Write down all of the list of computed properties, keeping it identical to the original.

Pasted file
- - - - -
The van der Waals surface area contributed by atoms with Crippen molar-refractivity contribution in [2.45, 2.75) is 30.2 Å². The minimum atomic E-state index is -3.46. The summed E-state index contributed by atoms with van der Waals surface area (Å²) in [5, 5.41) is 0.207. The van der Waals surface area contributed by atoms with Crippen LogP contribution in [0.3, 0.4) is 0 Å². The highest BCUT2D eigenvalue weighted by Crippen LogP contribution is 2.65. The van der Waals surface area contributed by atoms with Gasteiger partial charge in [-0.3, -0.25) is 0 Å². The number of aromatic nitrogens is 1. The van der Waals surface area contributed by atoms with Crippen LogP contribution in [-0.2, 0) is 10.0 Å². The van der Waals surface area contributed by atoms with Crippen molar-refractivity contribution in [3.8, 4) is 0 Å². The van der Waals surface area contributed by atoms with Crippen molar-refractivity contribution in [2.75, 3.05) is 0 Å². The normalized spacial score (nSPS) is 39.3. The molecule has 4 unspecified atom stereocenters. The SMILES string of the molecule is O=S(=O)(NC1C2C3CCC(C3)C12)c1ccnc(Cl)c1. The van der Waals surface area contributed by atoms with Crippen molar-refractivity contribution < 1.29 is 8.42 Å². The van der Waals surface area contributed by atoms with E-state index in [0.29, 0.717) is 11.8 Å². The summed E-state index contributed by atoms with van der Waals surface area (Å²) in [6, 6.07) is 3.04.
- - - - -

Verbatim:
The van der Waals surface area contributed by atoms with Crippen molar-refractivity contribution in [2.45, 2.75) is 30.2 Å². The minimum atomic E-state index is -3.46. The summed E-state index contributed by atoms with van der Waals surface area (Å²) in [5, 5.41) is 0.207. The van der Waals surface area contributed by atoms with Crippen LogP contribution in [0.3, 0.4) is 0 Å². The highest BCUT2D eigenvalue weighted by Crippen LogP contribution is 2.65. The van der Waals surface area contributed by atoms with Gasteiger partial charge in [-0.3, -0.25) is 0 Å². The number of aromatic nitrogens is 1. The van der Waals surface area contributed by atoms with Crippen LogP contribution in [-0.2, 0) is 10.0 Å². The van der Waals surface area contributed by atoms with Crippen molar-refractivity contribution in [3.8, 4) is 0 Å². The van der Waals surface area contributed by atoms with Crippen molar-refractivity contribution in [2.75, 3.05) is 0 Å². The normalized spacial score (nSPS) is 39.3. The molecule has 4 unspecified atom stereocenters. The SMILES string of the molecule is O=S(=O)(NC1C2C3CCC(C3)C12)c1ccnc(Cl)c1. The van der Waals surface area contributed by atoms with Crippen molar-refractivity contribution < 1.29 is 8.42 Å². The van der Waals surface area contributed by atoms with E-state index in [0.29, 0.717) is 11.8 Å². The summed E-state index contributed by atoms with van der Waals surface area (Å²) in [6, 6.07) is 3.04.